Moray Council proposes 18% council tax rise
Council tax bills in Moray could rise by almost a fifth under proposals which would see the local authority become the first to break a Scotland-wide freeze.
Moray Council has confirmed that bills could rise by as much as 18% this year - which would see the bill for a Band D property increase by £204 a year.
It said the move was necessary to protect frontline services.
The proposals will be voted on by councillors next month.
Moray Council needs to cut spending by £11.9m in 2016/17.
But raising council tax rates would result in the Scottish government withholding £1.1m which would have been allocated to the council to offset the freeze, which has been in place across Scotland since 2007.
The country's 32 councils have until now complied with the policy and retained the freeze.
Moray, which has an independent/Conservative administration, had been facing a financial shortfall of £6.8m for the year ahead.
But it said that figure rose to £11.9m following last month's funding allocation announcement by the Scottish government.
The council said an 18% rise would see the council tax for an average Band D property increase from £1,135 - where it has been pegged since 2007 - to £1,339.
A Band A property would go up from £756 to £892 and a Band H from £2,270 to £2,678.
The level of increase which has been proposed would raise £5m next year, with the administration group proposing to take a further £5m from reserves.
With savings of £1.9m already identified, the council said it would be able to balance its budget for 2016-17.
Council leader Stewart Cree said that there was "no way" of achieving the level of savings required by efficiencies alone.
He added: "Equally, we do not believe that the people of Moray should have to see the services and facilities that they cherish so much continue to deteriorate and that is why we have decided to consider increasing council tax to a level that would protect services both now and in the future.
"In so doing, we are aware that we will have penalties imposed on us by the Scottish government and we will forfeit the £1.1m that we are currently allocated to offset the council tax freeze.
"However in light of the scale of the deficit we are facing, this £1.1m pales into insignificance when the only alternative would be further cuts to services - or even the loss of some services altogether."
'Understand our dilemma'
Mr Cree said he had written to Scottish Finance Secretary John Swinney to outline the council's concerns.
And said he believed the people of Moray "will understand our dilemma and that they will be prepared to pay a reasonable increase in council tax in order to see their services and facilities maintained".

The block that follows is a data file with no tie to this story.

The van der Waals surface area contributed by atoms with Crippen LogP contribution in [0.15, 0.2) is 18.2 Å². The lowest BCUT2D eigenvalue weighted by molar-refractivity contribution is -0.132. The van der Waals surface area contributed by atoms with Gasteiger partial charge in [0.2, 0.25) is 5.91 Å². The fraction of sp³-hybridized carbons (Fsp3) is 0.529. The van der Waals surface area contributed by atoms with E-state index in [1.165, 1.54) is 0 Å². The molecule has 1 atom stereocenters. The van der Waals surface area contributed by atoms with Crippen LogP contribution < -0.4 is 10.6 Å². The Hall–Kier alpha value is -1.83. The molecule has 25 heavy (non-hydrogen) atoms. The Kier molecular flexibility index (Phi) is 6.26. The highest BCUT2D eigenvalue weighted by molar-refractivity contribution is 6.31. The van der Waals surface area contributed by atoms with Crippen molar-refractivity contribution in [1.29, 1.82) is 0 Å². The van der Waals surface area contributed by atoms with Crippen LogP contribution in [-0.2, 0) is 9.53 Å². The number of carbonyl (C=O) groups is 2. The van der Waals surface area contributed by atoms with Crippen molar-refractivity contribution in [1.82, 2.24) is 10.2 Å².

But the leader of the council's SNP group, Gary Coull, said the administration was "once again getting Moray in the national headlines for all the wrong reasons".
He added: "This is a massive hike being proposed by the independents and Tiories and will really hit the pockets of Moray people who are already facing high living costs combined with frozen wages".
Highland Council's independent-led administration - which needs to save about £50m next year - is also examining whether it should rebel against the council tax freeze by raising bills by 5%.
The council's budget chairman, Councillor Bill Fernie, told the Press and Journal newspaper: "We're still firming up what we're going to do and we've got to speak to opposition groups as well.
"We would certainly take more confidence if a few more councils around us - for example Moray or Argyll and Bute - were likeminded."
Fife Council members are also studying budget proposals, including the possibility of ending the freeze, ahead of a meeting next month.
A Scottish government spokesman said it had fully funded the council tax freeze.
He added: "Indeed recent independent research found that, compared to inflation, we have over-funded the council tax freeze by £164.9m since 2008.
"We have included a further £70m in the coming year's settlement to enable councils to fully meet the costs of a council tax freeze so there is no need for an increase in council tax."
But Cosla, which represents most Scottish councils, said the package of measures for local government within Mr Swinney's budget, including the council tax freeze, had been "totally unacceptable".
A spokesman added: "We are still in active negotiations with the Scottish government around the 2016/17 settlement."
A cross-party commission has recently been established to examine alternatives to council tax and is due to report in autumn 2015, after the Holyrood election in May.